The technology of automated text creation is still new for many people. We are often asked about the experiences of our customers and their use cases. We took this demand as an opportunity to ask our customer Pascal Baumgartner from Shirtracer a few questions.
Please introduce yourself and tell us something about your work at Shirtracer.
My name is Pascal Baumgartner and I work as Online Marketing Manager for the content department at Shirtracer GmbH and therefore also for the text automation for our product texts. We print textiles such as T-shirts, hoodies, bags or baby bodies and are constantly expanding our product portfolio. We exist already for about ten years, currently our focus is on sales via the German Amazon Marketplace.
You already came across AX Semantics during your studies – how did it come about?
I studied technical journalism at the TH Nuremberg. Since I had been personally interested in the subject of robot journalism for quite some time and considered the field to be underestimated, I decided to write my bachelor thesis on it. The title of my thesis was “Robot Journalism – How the Jobs of Journalists Will Change” and since there was hardly any specialist literature at the time, I conducted many expert interviews – including with AX Semantics.
What problem did you want to solve when you started with AX Semantics at Shirtracer?
Our motivated graphics team develops new designs every day, so that we also upload new products to the marketplaces every day. Each design is offered on different raw products in different sizes and colours – each variant counts as a separate product, so that the number of products (number of designs * number of products) is multiplied. Manual texting of the products would be far too resource-intensive and therefore not possible. Automated text generation enables us to create an individual description for each product and upload it directly with the product.
How well does AX Semantics work under Amazon’s specifications?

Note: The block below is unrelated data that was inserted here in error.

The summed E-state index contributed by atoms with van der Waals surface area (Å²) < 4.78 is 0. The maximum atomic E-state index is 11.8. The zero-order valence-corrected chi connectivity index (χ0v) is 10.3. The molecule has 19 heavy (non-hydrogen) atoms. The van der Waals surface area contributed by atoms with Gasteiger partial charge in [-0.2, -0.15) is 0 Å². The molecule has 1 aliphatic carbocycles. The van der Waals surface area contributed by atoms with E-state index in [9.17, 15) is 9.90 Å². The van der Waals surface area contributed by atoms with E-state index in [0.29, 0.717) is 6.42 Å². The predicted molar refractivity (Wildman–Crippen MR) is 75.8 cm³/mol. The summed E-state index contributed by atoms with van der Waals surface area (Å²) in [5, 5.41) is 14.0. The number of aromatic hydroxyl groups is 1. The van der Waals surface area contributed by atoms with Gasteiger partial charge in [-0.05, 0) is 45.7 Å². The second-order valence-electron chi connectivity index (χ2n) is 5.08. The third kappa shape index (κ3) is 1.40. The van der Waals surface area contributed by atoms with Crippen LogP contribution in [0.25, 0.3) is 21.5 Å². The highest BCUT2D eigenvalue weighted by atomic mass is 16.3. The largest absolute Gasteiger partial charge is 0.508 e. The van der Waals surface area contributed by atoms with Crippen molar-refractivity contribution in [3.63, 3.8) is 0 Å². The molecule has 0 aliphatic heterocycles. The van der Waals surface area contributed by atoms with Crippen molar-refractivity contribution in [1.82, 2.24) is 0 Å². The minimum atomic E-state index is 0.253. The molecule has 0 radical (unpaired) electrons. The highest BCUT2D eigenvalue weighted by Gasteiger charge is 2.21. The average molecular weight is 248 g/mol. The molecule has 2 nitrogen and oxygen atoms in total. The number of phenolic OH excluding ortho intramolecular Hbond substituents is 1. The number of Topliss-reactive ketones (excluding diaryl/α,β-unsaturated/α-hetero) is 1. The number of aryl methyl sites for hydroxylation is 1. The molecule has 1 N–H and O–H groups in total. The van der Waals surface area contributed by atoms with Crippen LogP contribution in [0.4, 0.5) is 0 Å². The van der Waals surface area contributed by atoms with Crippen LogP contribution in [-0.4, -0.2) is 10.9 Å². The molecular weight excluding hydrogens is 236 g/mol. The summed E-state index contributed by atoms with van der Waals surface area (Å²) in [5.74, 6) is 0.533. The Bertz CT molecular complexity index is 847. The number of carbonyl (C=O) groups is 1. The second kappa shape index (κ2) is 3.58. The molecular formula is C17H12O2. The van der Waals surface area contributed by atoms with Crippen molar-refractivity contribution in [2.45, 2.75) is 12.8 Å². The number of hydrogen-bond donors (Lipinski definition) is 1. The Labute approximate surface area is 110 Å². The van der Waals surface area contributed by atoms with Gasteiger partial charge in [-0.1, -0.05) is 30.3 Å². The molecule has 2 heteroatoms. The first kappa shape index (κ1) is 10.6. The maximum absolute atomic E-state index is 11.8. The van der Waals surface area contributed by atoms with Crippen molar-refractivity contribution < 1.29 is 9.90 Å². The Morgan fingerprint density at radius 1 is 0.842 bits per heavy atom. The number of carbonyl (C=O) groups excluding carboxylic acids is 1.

We are currently in the middle of the test and start phase. Amazon has limitations at every place that can contain text. Since the number of characters in the maintained product data does not always match, we are currently not able to solve everything 100 percent optimally. We will closely monitor the effects of the new texts in the near future, but we are already seeing a positive trend.
What are your next steps?
Analyses and evaluations provide us with valuable information about our customers. We want to automatically incorporate this information into the texts in line with the product in order to improve visibility and offer our customers added value. Internationalization is also on the agenda. We already have many orders from abroad and of course would like to provide our customers with texts in the local language. Parallel to this, we are currently developing a concept for a new B2B platform (dropshirt.de) and a shop for customizable running shirts.
Who would you recommend AX Semantics to?
In the area of e-commerce AX Semantics is definitely worthwhile for any company with a large number of products. In the field of journalism, the software is particularly interesting for online portals with recurring content, which differ only in their data content, such as sports, weather or financial reporting.
Hey, I am Lisa! I love writing and I have been writing for almost my whole life. As a child, I started writing short stories for kids. I finished my practical semester in 2011, and since then I have been fascinated by the large field of successful texting for the web. While working as an online editor, I wrote texts for many years and trained the text robot of AX Semantics to write even more texts. Today, as an online marketing manager at AX Semantics, I continue my passion for writing about the new possibilities in content creation through automated text generation.